10. Validations need to be server-side – The reason, you ask? Because server-side validations ensure that users do not experience any distractions/disruptions while using the concerned mobile applications. Since all the complicated codes required for validation are stored in the app server, there are no adverse effects on the speed and overall performance of the app either. Client-side validations are plain annoying, and developers who persist with them in 2015 are likely to face problems.
  11. More emphasis on connectivity issues – Ensuring that there are no problems in the wi-fi connectivity of mobile apps is necessary, but will no longer be sufficient, for developers. NFC (near field communication) has been around on Android since a couple of years, and it has finally arrived on Apple – and new apps will need to be compatible with this technology too. Infrared LED and Bluetooth 2.0 connectivity of applications also have to be strong, reliable and secure. Better connectivity would rev up the overall usability quotient of any app.

 

The importance of intuitive UI/UX designing is, at present, greater than ever before. Mobile app companies (even the small ones and startups) must have separate, proficient teams of animators and graphic designers. With increase in the average number of apps on a device, as well as the advent of new-age smart devices (e.g., smartwatches) – the average user-interaction period with any single application is also going down. This is another factor developers have to keep under consideration. It has been predicted that total global spending on mobile apps will reach a whopping $35 billion by the end of 2015. App development will become even more financially rewarding – but only if you know how to make a mark in this domain.

 

So, that’s that for this week’s AppBoard Tuesday. If you are planning get your feet wet in the field of iOS or Android app development, do write in. In case you feel that there are further challenges for developers we have missed out on, get in touch and send us your lists. We will be more than happy to take a look and add your points.

 

ABT will return…(when else?)…next Tuesday. Till the next time, stay well, keep learning about mobile technology, and love thy apps!

 

Making A WatchKit App: A Step-By-Step Tutorial

Hussain Fakhruddin
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Hussain Fakhruddin

Hussain Fakhruddin is the founder/CEO of Teknowledge mobile apps company. He heads a large team of app developers, and has overseen the creation of nearly 600 applications. Apart from app development, his interests include reading, traveling and online blogging.
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Making apps for Apple Watch is something on the minds of every dedicated iOS developer across the world. Here is a stagewise, detailed description of how you can create a demo WatchKit application.

 

Any iOS app developer worth his/her salt would be aware that Xcode 6.3 beta has been released along with Swift 1.2. This is the framework to be used for making apps for Apple Watch – with WatchKit (released in mid-November). With all due respect to the ‘large’ iPhone 6 and 6 Plus, Watch is probably the most exciting gadget from the Cupertino company in recent times. With the launch of the much-hyped smartwatch looming in April 2015, here is a step-by-step guideline on how you should go about making a WatchKit application:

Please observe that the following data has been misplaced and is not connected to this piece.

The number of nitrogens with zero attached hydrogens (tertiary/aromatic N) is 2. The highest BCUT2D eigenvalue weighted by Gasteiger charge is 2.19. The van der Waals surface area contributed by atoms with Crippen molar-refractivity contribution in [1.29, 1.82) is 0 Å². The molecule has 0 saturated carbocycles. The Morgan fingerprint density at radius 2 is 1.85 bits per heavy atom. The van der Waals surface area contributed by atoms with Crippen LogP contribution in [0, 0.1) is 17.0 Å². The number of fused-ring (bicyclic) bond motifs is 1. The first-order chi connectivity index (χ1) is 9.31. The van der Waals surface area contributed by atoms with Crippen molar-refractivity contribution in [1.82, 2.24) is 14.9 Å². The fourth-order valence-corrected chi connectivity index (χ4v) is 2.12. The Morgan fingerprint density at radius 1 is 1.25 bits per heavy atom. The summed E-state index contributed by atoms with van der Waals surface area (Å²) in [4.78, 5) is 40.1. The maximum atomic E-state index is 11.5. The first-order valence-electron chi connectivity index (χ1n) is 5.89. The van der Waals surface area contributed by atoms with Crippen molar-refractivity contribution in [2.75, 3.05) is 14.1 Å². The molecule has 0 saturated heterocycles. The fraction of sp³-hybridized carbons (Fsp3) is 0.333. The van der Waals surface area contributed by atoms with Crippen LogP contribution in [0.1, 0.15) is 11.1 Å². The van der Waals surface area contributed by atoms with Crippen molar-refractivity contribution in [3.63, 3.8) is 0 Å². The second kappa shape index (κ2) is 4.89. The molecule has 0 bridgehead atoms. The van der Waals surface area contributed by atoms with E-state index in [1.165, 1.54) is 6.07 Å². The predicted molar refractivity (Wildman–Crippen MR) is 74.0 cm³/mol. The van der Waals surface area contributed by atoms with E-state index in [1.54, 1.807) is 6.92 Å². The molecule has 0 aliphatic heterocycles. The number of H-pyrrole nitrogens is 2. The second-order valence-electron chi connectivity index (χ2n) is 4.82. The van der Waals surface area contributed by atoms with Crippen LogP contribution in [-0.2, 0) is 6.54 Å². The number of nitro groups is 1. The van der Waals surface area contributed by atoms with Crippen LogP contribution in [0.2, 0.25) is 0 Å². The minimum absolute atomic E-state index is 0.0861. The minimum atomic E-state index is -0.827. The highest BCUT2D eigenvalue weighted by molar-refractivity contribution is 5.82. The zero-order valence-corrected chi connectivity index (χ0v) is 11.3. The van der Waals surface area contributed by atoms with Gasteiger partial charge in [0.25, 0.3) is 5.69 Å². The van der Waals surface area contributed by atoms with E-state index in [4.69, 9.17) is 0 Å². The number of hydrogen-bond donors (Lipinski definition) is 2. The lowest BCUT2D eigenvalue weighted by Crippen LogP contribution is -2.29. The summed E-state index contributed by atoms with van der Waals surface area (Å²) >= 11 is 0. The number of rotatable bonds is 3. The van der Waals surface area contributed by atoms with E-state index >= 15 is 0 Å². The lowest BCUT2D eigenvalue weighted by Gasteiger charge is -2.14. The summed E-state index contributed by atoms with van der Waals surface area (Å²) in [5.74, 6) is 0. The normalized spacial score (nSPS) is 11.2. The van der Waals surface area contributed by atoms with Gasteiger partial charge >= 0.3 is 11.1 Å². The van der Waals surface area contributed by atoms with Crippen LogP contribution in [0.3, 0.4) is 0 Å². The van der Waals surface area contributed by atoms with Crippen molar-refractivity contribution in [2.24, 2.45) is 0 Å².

1. Know the basics – First, a bit of theory. Third-party app developers need to know that there are two separate things that need to be worked on together, for making a Watch application. The first of them is the WatchKit app itself, which has all the resource files (including storyboards) and documents for developers. The second is the WatchKit extension, which provides the coding support for customizing the UI of the apps. The former is present in Watch, while the extension resides in the paired iPhone. You must be aware that Watch HAS to be paired with an iPhone to be of any real use, right?
  2. Get the latest version of Xcode – Many indie app developers are making the the mistake of working with outdated Xcode versions, while trying their hand at making WatchKit apps. Do not make the same folly, and head over to https://developer.apple.com/xcode/downloads/, to download Xcode 6.3 beta. It comes with 6D520o build, and has the entire OS X Yosemite and iOS 8.3 beta SDK support. If your Mac system is not updated, now is the time to move on to Yosemite. (Note: You can start off with Xcode 6.2 beta 5 as well, although that is not advisable).
  3. Start a new project – Mobile app developers working with Xcode will be familiar with this stage. all that you have to do here is select a ‘Create A New Project’ option (File → New → Target) on the Xcode beta screen. You will find 5 alternative templates displayed – choose the ‘Single View Application’ option from them. Save the project in the usual manner.
  4. Move over to Watch app – Any iOS app development project starts off with the previous step. From this stage, you will be focusing on making an app for Watch. When you select ‘Target’ (under ‘File → New’) a new window will appear, with the ‘Watch app’ icon. This is the template for creating WatchKit apps with the extension on the paired device. Select it, and you are good to go.
  5. Fill up the required fields – On the next screen, you will find a short form, which needs to be filled up. Note that some of the fields (for instance, product name, are pre-entered and cannot be changed). Put in your organization name (if you are a freelance app developer, put something here that will be easy to remember). Make sure that you select Swift as the programming language. Once you are done with filling up the form, hit ‘Finish’. In case you find that the screen has become unresponsive, you might have to reinstall Xcode all over again.